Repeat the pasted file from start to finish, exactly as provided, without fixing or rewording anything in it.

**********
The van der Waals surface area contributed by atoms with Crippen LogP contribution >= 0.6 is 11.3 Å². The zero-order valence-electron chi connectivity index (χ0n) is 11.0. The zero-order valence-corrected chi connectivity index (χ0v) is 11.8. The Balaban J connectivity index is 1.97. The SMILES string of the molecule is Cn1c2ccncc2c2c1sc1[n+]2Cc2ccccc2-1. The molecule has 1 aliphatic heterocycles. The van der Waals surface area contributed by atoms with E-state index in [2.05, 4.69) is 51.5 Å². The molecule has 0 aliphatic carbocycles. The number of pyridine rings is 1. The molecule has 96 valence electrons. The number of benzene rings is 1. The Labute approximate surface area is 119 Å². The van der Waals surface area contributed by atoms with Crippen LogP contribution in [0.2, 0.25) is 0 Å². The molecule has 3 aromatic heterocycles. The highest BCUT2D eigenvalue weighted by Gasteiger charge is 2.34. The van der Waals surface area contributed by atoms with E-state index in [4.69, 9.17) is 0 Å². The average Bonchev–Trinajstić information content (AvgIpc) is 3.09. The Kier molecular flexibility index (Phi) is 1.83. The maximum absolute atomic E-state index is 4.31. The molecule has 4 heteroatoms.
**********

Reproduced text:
The van der Waals surface area contributed by atoms with Crippen LogP contribution >= 0.6 is 11.3 Å². The zero-order valence-electron chi connectivity index (χ0n) is 11.0. The zero-order valence-corrected chi connectivity index (χ0v) is 11.8. The Balaban J connectivity index is 1.97. The SMILES string of the molecule is Cn1c2ccncc2c2c1sc1[n+]2Cc2ccccc2-1. The molecule has 1 aliphatic heterocycles. The van der Waals surface area contributed by atoms with E-state index in [2.05, 4.69) is 51.5 Å². The molecule has 0 aliphatic carbocycles. The number of pyridine rings is 1. The molecule has 96 valence electrons. The number of benzene rings is 1. The Labute approximate surface area is 119 Å². The van der Waals surface area contributed by atoms with Crippen LogP contribution in [0.2, 0.25) is 0 Å². The molecule has 3 aromatic heterocycles. The highest BCUT2D eigenvalue weighted by Gasteiger charge is 2.34. The van der Waals surface area contributed by atoms with E-state index in [4.69, 9.17) is 0 Å². The average Bonchev–Trinajstić information content (AvgIpc) is 3.09. The Kier molecular flexibility index (Phi) is 1.83. The maximum absolute atomic E-state index is 4.31. The molecule has 4 heteroatoms.